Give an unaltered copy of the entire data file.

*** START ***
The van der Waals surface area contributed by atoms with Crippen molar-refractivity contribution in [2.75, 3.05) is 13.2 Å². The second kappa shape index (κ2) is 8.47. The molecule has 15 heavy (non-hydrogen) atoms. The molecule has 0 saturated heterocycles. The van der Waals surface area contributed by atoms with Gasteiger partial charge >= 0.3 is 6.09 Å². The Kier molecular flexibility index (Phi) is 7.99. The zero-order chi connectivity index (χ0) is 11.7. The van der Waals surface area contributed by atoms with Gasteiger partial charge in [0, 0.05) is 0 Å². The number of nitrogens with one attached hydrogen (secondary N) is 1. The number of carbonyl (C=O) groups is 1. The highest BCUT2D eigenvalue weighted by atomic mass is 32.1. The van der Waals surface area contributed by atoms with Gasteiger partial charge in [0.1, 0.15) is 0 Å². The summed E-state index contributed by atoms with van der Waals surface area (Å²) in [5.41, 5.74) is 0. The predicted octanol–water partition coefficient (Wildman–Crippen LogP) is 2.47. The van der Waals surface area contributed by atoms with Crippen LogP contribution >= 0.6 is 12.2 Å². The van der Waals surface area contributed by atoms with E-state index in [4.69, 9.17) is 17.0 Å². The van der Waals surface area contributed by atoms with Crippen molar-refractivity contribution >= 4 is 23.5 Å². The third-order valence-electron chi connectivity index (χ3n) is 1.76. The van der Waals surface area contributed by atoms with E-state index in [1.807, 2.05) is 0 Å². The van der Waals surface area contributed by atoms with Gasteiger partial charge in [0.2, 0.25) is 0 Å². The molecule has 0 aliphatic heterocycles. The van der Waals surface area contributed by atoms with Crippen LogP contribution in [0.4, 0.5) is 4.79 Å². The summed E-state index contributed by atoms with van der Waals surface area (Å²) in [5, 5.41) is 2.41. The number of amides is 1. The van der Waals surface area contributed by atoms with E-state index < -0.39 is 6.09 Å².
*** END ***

The van der Waals surface area contributed by atoms with Crippen molar-refractivity contribution in [2.75, 3.05) is 13.2 Å². The second kappa shape index (κ2) is 8.47. The molecule has 15 heavy (non-hydrogen) atoms. The molecule has 0 saturated heterocycles. The van der Waals surface area contributed by atoms with Gasteiger partial charge >= 0.3 is 6.09 Å². The Kier molecular flexibility index (Phi) is 7.99. The zero-order chi connectivity index (χ0) is 11.7. The van der Waals surface area contributed by atoms with Gasteiger partial charge in [0, 0.05) is 0 Å². The number of nitrogens with one attached hydrogen (secondary N) is 1. The number of carbonyl (C=O) groups is 1. The highest BCUT2D eigenvalue weighted by atomic mass is 32.1. The van der Waals surface area contributed by atoms with Gasteiger partial charge in [0.1, 0.15) is 0 Å². The summed E-state index contributed by atoms with van der Waals surface area (Å²) in [5.41, 5.74) is 0. The predicted octanol–water partition coefficient (Wildman–Crippen LogP) is 2.47. The van der Waals surface area contributed by atoms with Crippen LogP contribution >= 0.6 is 12.2 Å². The van der Waals surface area contributed by atoms with E-state index in [4.69, 9.17) is 17.0 Å². The van der Waals surface area contributed by atoms with Crippen molar-refractivity contribution >= 4 is 23.5 Å². The third-order valence-electron chi connectivity index (χ3n) is 1.76. The van der Waals surface area contributed by atoms with E-state index in [1.807, 2.05) is 0 Å². The van der Waals surface area contributed by atoms with Gasteiger partial charge in [0.2, 0.25) is 0 Å². The molecule has 0 aliphatic heterocycles. The van der Waals surface area contributed by atoms with Crippen LogP contribution in [0.4, 0.5) is 4.79 Å². The summed E-state index contributed by atoms with van der Waals surface area (Å²) in [5, 5.41) is 2.41. The number of amides is 1. The van der Waals surface area contributed by atoms with E-state index < -0.39 is 6.09 Å².